The 21,694 people were housed through a variety of programs. But officials often don't know what happens to people who leave.
LOS ANGELES (KABC) -- Nearly 22,000 people experiencing homelessness moved into temporary housing in 2023, Los Angeles Mayor Karen Bass announced as she celebrated one year in office. Here's what we found when we analyzed the data.
The 21,694 people housed throughout Bass' first year, through December 1, was 28% higher than the nearly 17,000 housed throughout 2022.
Nearly 2,000 of those people came inside through the Mayor's Inside Safe program, a citywide housing-focused strategy to bring people inside through 32 encampment operations.
The most came inside through adult and family shelters, at about 5,000, and family shelters at about 4,000.
But not everyone stays in interim housing. The city's estimates show that about two-thirds of people who were placed in interim housing stayed, while one-third did not.
Inside Safe's retention rate was higher than that of the other interim housing options combined: 81% have stayed in the housing provided by Inside Safe, leaving roughly 370 exiting the program. A few hundred people ended up in permanent housing through Inside Safe.
The Inside Safe program represents only a small portion of all the temporary housing options. About 64% of all other people placed in interim housing stayed, meaning 36%, more than 7,000 people, were likely back on the street.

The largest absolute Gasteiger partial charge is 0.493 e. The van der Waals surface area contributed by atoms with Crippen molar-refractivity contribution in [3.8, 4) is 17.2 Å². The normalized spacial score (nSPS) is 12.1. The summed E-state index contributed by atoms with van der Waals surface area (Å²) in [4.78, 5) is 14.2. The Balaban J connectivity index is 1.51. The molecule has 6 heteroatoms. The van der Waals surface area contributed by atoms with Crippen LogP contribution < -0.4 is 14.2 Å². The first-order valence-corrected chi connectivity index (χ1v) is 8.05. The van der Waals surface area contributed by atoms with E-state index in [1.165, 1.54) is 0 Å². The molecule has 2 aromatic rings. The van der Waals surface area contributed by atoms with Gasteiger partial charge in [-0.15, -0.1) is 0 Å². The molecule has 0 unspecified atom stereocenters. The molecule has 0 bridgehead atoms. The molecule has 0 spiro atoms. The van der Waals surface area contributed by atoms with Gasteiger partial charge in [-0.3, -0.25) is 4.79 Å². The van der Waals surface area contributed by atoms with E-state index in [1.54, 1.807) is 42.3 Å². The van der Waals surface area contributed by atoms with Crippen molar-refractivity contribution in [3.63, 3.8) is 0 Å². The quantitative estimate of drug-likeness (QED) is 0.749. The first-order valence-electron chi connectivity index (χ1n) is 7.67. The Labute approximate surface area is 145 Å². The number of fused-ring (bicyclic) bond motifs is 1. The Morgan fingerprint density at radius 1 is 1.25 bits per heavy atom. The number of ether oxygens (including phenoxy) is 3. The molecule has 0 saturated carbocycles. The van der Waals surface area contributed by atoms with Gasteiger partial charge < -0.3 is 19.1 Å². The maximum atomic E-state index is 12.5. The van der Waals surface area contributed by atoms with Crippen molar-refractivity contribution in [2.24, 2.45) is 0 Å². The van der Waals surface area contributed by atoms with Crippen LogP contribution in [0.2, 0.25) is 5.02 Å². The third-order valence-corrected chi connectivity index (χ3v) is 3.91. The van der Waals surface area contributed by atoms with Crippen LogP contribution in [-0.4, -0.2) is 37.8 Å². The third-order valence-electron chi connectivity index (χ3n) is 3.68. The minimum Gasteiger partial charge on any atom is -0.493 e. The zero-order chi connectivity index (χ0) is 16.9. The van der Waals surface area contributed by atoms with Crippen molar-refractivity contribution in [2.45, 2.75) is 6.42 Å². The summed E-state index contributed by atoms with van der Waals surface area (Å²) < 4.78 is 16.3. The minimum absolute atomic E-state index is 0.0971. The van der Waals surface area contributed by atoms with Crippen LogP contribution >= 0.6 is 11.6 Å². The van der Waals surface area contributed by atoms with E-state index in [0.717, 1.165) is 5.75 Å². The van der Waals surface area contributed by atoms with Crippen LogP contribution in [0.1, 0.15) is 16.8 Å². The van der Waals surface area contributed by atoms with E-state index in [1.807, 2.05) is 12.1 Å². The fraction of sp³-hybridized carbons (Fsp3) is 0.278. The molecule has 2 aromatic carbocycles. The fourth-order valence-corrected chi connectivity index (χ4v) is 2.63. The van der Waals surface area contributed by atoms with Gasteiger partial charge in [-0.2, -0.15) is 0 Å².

But city and county officials admitted that they often don't know what happens to people when they exit temporary housing, and said they are working to improve data systems to better track it.
"We really should know what happens when they leave," said Mayor Karen Bass at Wednesday's homeless data briefing.
Los Angeles Homeless Services Authority CEO, Dr. Va Lecia Adams Kellum, also acknowledged that when she took over earlier this year, "we weren't a data-driven system."
An audit by the Los Angeles City Controller released Tuesday found data quality issues in LAHSA's systems.
"These data quality issues make it next to impossible for the City to have an accurate picture of how many beds we actually have available, and how many are being utilized in the City at any given time," the audit read.
Adams Kellum said LAHSA is trying to address these systems and improve data collection that currently keeps them from working effectively.
Officials also don't know how many people have fallen into homelessness since the last homeless count, and Bass said she is "worried about the in-flow," of homelessness especially as COVID-era rent protections end and more Angelenos face eviction.
Bass said there is not a system yet to help people from falling into homelessness and that service providers are way beyond capacity. She said she plans to expand services in her second year.